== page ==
And take…the sword of the Spirit, which is the word of God.   Ephesians 6:17


Volume XII, Number 44 November 08 2009

Published by
Mt. Baker
church of Christ

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       P.O. Box 30821
Bellingham, WA 98228
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Editor......Joe R. Price

Morris Bass
Rick Holt
Joe Price

Aaron Bass
Rich Brooks
Mike Finn
John Hague
Dan Head


In this issue:

The Beginning of Wisdom
Ethan R. Longhenry

And unto man he said, “Behold, the fear of the Lord, that is wisdom; And to depart from evil is understanding” (Job 28:28).

The pursuit of wisdom has been one of the great pursuits of the ages.  For generations, people have sought out wisdom and have attempted to preserve it for their descendants.  Yet, unlike technology, advancements in knowledge, and other such pursuits, the pursuit of wisdom seems to begin anew with every successive generation.  Why is it that we can learn about tools and information from those who came before us, but not wisdom?

For far too many, wisdom is considered as folly.  We in the twenty-first century have “advanced” so much, and our forefathers were “ignorant” and “misinformed,” in their view, so what can we really learn from them?  They may not have had cars, computers, cell phones, or quantum physics.  In our new age, things are “different,” or so it is believed.

In reality, there are no greater fools than those who repudiate that which was learned by the experience of those who came before us.  The fact of the matter is that while technology has advanced, nothing has really changed.  Humanity is beset by the same woes that have always beset humanity: foolishness, sin, isolation, despair, temptation, and the like.  The Preacher was quite wise in Ecclesiastes 1:9: there is nothing new under the sun! 

One of the greatest tragedies of humanity is how each successive generation seems incapable of learning from the mistakes of their ancestors.  Each successive generation either follows the paths of their fathers directly, or they decide to entirely repudiate that path and go to the other extreme.  Parents make irresponsible financial or relationship decisions, and the children go and do the same.  Parents raise children one way, and the children feel compelled to raise their children in the entirely opposite way.  Neither of these reflect wisdom: our fathers made many mistakes that we would do well not to repeat, and over-reactions tend to produce different problems, but problems nonetheless, than the problem that was attempted to be solved in the first place.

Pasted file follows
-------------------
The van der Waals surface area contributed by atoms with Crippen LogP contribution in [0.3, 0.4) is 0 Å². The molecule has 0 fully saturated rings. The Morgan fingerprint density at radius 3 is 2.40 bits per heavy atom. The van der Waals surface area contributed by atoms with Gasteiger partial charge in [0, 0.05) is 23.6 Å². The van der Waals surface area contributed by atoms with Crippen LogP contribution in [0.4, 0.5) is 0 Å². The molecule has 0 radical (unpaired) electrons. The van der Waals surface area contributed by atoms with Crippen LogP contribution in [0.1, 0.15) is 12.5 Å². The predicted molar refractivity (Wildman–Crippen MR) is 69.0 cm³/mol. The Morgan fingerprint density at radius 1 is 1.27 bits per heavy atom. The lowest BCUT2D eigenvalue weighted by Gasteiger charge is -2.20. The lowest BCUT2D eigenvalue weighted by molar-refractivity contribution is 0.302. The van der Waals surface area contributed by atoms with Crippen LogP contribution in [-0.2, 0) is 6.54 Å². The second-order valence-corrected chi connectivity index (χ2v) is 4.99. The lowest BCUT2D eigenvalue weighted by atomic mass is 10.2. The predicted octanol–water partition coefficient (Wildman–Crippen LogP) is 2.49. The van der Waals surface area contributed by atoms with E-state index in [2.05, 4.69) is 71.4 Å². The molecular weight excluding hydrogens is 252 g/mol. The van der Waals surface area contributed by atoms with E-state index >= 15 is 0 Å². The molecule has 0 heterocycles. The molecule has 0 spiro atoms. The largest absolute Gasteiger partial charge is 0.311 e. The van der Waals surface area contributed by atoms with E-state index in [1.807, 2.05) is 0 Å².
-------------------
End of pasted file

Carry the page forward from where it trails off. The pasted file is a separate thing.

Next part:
Why is wisdom so hard to communicate?  Job understands many of the difficulties as he reflects on wisdom in Job 28.  Wisdom is not like precious metals or ore which can be discovered and mined (Job 28:1-2).  Wisdom is not a faraway destination that requires great skill and an epic journey (Job 28:3-4).  Wisdom is not gained by considering animals or nature, since it is not with them (Job 28:5-11).  Thus, we cannot go anywhere to find wisdom, we cannot find the resources with which we could purchase wisdom, and we will not find it in death (Job 28:12-22)!  The challenge of wisdom is that it cannot be obtained or discovered using the preferred means of human beings. 

Instead, wisdom belongs to God (Job 28:23-27).  Wisdom is not like knowledge -- it cannot be forced upon anyone, and it requires a certain disposition to receive it.  Wisdom must begin with a particular attitude and a particular perspective: the fear of God (Job 28:28). 

This is why wisdom is so terribly hard to pass along to every successive generation.  Wisdom is generally gained through hard learning.  It is easy to give lip service to the “fear of the LORD” when one is young-- the fear of the LORD is often gained through humbling experiences and challenges.  We humans tend to insist on our own ways until we discover their folly and their end (Jeremiah 10:23).  Until a person recognizes that they are the creation and not the creator, that they are in need of instruction and cannot figure everything out on their own, and that they need to trust in the LORD and His understanding and not their own, they can never obtain wisdom.  Wisdom requires humility-- the recognition that there is much to understand and learn that we do not understand and learn, and that we ought to keep ourselves in proper perspective.

When we come to terms with our own weaknesses, and can learn to trust in God Almighty, we can truly begin understanding that which is wise.  Its basis is in the fear of the LORD and turning away from that which is evil (Job 28:28).  If we understand that God is our creator and that He seeks what is best for us, we will trust that all things contrary to His will are detrimental to us, and we will avoid them.  We cannot do that until we have humbled ourselves and have come to the realization that blazing our own trail leads to death and destruction (cf. Proverbs 14:12, Romans 6:23).